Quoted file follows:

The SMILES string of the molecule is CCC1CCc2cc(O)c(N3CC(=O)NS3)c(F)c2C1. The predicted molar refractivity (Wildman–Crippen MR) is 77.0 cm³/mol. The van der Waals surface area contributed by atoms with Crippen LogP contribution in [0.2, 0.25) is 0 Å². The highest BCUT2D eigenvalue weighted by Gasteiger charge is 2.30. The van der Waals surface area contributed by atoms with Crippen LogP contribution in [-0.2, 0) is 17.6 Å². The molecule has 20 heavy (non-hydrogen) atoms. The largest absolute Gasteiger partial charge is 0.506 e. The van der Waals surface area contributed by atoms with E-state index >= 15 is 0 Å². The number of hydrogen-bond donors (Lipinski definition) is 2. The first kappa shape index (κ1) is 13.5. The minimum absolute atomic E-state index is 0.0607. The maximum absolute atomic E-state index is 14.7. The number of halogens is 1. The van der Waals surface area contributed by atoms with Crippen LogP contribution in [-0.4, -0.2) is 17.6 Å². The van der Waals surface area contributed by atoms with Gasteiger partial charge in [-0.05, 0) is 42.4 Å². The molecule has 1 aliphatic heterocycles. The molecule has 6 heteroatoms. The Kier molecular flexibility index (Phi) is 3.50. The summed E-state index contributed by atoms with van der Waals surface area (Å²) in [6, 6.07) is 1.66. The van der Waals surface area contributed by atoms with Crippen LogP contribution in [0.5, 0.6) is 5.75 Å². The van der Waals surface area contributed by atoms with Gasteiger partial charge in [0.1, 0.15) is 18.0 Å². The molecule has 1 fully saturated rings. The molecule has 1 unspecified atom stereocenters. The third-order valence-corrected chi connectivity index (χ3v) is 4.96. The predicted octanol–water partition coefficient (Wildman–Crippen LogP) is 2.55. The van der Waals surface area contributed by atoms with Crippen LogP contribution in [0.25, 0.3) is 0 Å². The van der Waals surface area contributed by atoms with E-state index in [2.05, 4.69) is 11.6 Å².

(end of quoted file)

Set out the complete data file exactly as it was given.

The SMILES string of the molecule is CCC1CCc2cc(O)c(N3CC(=O)NS3)c(F)c2C1. The predicted molar refractivity (Wildman–Crippen MR) is 77.0 cm³/mol. The van der Waals surface area contributed by atoms with Crippen LogP contribution in [0.2, 0.25) is 0 Å². The highest BCUT2D eigenvalue weighted by Gasteiger charge is 2.30. The van der Waals surface area contributed by atoms with Crippen LogP contribution in [-0.2, 0) is 17.6 Å². The molecule has 20 heavy (non-hydrogen) atoms. The largest absolute Gasteiger partial charge is 0.506 e. The van der Waals surface area contributed by atoms with E-state index >= 15 is 0 Å². The number of hydrogen-bond donors (Lipinski definition) is 2. The first kappa shape index (κ1) is 13.5. The minimum absolute atomic E-state index is 0.0607. The maximum absolute atomic E-state index is 14.7. The number of halogens is 1. The van der Waals surface area contributed by atoms with Crippen LogP contribution in [-0.4, -0.2) is 17.6 Å². The van der Waals surface area contributed by atoms with Gasteiger partial charge in [-0.05, 0) is 42.4 Å². The molecule has 1 aliphatic heterocycles. The molecule has 6 heteroatoms. The Kier molecular flexibility index (Phi) is 3.50. The summed E-state index contributed by atoms with van der Waals surface area (Å²) in [6, 6.07) is 1.66. The van der Waals surface area contributed by atoms with Crippen LogP contribution in [0.5, 0.6) is 5.75 Å². The van der Waals surface area contributed by atoms with Gasteiger partial charge in [0.1, 0.15) is 18.0 Å². The molecule has 1 fully saturated rings. The molecule has 1 unspecified atom stereocenters. The third-order valence-corrected chi connectivity index (χ3v) is 4.96. The predicted octanol–water partition coefficient (Wildman–Crippen LogP) is 2.55. The van der Waals surface area contributed by atoms with Crippen LogP contribution in [0.25, 0.3) is 0 Å². The van der Waals surface area contributed by atoms with E-state index in [2.05, 4.69) is 11.6 Å².